Peace & quiet | Remote employee set up her car

Remote employee set up her car

Whilst a proportion of the remote workforce may have used the last 12 months as an opportunity to upgrade their home-working space, a study revealed by The Sun earlier this month discovered that millions are still working from makeshift spaces such as on ironing boards and in bed.

And, in fact, one professional recently told Nottinghamshire Live that she was so ‘fed up’ of attempting to work in her home that she opted to create a new makeshift office space somewhere else – her car.

Worker Donna Powell, revealed to the news site that she became so tired of being inside her Nottingham home constantly that she instead opted to move to the only other space that she had available, her Ford Focus.

The last straw for Powell came when ongoing building works to her home made finding mental clarity impossible, a situation she described as an ‘absolute nightmare’ noting that being unable to escape the chaos made her feel like ‘a prisoner’.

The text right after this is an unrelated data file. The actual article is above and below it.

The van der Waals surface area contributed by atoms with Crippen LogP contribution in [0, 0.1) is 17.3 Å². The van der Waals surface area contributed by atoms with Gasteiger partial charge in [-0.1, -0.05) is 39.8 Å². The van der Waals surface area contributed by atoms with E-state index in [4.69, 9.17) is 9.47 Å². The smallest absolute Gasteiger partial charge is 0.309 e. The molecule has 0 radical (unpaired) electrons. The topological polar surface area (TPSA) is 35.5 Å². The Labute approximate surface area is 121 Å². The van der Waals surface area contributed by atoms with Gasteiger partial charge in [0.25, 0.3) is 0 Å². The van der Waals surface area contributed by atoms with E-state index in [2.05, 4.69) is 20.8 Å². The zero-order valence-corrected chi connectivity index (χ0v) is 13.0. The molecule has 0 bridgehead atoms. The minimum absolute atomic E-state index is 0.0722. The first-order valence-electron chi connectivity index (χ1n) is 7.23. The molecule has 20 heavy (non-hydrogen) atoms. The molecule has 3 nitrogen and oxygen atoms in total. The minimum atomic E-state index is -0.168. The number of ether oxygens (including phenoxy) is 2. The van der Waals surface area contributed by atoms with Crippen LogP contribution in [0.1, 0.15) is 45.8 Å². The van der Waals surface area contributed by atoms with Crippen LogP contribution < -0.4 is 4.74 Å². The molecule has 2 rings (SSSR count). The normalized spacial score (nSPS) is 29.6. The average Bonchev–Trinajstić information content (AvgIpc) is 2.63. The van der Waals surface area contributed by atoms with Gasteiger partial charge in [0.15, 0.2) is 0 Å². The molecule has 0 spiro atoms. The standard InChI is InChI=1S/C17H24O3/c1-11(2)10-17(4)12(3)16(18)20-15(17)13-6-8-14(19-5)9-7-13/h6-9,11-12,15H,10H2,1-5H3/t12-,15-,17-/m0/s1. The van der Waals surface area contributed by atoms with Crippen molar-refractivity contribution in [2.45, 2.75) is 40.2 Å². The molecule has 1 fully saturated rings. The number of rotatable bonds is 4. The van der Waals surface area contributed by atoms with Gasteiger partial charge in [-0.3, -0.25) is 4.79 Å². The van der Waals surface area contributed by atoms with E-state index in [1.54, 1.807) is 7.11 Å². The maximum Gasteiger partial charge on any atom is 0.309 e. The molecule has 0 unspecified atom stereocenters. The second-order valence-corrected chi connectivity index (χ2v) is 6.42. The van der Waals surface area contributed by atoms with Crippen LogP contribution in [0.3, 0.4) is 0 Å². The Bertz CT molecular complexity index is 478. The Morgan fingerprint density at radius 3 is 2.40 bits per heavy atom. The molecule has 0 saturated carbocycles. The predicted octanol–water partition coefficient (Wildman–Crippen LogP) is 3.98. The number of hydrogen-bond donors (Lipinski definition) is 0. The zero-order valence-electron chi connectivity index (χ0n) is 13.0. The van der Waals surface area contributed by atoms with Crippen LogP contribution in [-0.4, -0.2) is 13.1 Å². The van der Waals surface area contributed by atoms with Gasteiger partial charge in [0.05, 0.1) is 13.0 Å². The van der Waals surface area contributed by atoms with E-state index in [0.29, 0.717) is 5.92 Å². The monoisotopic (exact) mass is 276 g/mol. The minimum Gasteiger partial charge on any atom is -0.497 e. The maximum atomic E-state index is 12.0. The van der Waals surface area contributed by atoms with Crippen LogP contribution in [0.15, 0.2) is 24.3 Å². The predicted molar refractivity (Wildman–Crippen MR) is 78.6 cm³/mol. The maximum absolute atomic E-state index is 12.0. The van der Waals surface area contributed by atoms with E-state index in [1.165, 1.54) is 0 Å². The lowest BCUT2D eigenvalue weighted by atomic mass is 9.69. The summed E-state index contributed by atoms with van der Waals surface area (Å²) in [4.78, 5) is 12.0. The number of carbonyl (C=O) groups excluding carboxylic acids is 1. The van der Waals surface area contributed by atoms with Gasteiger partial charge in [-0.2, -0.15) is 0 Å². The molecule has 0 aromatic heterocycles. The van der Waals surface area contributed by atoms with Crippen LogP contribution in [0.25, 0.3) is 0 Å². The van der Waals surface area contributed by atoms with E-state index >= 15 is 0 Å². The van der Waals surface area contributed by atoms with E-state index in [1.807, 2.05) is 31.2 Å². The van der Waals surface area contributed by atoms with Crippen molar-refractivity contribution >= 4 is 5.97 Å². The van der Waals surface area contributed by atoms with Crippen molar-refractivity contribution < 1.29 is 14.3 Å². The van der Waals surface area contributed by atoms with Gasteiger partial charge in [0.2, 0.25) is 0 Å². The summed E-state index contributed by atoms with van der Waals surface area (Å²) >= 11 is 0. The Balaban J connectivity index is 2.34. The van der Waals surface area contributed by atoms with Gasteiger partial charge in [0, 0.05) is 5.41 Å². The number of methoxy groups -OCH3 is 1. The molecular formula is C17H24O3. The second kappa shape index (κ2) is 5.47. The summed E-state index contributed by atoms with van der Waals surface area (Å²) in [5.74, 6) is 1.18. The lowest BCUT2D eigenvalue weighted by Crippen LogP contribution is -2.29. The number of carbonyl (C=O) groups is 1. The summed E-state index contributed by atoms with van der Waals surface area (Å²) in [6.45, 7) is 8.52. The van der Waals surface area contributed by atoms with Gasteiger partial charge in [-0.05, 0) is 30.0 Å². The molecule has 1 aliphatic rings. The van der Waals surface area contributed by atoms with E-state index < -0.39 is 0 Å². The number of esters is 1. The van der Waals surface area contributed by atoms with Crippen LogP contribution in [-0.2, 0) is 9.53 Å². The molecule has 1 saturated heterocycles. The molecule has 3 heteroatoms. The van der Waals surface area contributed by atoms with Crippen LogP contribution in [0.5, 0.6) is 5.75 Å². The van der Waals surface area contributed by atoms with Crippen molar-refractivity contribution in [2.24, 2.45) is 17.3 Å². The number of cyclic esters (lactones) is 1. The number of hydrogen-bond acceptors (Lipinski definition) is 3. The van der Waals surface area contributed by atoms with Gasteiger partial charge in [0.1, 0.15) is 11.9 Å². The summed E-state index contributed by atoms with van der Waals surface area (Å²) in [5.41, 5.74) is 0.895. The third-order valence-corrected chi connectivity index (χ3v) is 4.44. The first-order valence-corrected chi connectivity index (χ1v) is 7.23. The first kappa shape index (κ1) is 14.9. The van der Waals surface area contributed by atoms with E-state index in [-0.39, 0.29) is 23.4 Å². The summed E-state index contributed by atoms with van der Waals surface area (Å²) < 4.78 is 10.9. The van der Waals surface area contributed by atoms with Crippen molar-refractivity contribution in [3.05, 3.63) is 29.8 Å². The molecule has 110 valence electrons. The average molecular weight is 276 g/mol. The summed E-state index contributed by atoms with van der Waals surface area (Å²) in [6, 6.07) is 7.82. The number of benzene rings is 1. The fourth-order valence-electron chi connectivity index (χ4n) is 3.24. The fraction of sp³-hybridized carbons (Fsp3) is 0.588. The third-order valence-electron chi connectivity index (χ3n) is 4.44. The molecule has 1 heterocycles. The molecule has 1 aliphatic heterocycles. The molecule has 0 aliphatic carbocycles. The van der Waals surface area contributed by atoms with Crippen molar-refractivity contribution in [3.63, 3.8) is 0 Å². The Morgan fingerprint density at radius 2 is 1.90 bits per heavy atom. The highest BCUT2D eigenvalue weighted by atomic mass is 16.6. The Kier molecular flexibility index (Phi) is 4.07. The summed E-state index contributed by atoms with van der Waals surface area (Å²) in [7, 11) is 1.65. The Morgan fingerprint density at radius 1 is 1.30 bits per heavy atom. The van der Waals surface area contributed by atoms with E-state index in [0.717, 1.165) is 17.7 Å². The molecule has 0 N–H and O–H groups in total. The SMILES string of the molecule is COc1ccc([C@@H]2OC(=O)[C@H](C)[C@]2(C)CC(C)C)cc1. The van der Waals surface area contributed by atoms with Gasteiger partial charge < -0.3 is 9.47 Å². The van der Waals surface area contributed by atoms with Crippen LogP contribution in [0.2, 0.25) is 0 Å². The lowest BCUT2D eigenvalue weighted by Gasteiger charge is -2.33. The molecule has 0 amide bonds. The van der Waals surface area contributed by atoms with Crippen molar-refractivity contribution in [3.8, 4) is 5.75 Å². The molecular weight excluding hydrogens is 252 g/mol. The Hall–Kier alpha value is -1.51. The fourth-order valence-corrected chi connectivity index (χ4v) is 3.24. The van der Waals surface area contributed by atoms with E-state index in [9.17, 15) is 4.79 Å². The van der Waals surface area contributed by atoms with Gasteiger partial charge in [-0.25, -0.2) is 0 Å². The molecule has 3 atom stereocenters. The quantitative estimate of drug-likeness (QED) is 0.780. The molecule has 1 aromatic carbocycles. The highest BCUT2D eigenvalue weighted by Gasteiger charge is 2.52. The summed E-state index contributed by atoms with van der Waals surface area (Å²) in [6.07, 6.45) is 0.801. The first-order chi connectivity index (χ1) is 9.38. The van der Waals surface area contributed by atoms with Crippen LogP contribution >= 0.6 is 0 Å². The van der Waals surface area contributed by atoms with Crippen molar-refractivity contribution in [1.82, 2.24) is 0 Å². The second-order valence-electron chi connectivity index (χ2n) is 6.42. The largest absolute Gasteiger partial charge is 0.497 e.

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 “As soon as workmen turned up with their scaffolding last April, I felt trapped as I was working from home,” she said.

“I couldn’t disappear anywhere, and I was doing Zoom calls with drilling in the background. It was so bleak in the living room and my garden was a no-go zone, it was full of tools and ladders.”

She instead packed up her things and created a new working space inside her car, replete with cushions, motivational books and snacks.

“It’s my guilty pleasure, my little haven just on my driveway,” she added.

Whilst Powell’s solution may have given her an ideal place in which to work, the majority of workers likely wouldn’t be so keen to work from their car. However, ensuring that workers have the correct equipment that they need to work effectively still appears to be a key issue for HR.

A recent poll of 2,000 workers by REHAU found that 61% still consider their remote working environment to be temporary, having resorted to using ironing boards, sofas and even their beds to carry out their roles.

Shockingly, three per cent of respondents noted that they were working from a walk-in wardrobe, whilst nine per cent have set up a makeshift office in the middle of their room.

And whilst these less-than-ideal set-ups are concerning for the physical wellbeing of employees, there are also damaging psychological effects; for example, three in ten stated that they have no natural light whilst working, with 65% stating that this affects productivity.

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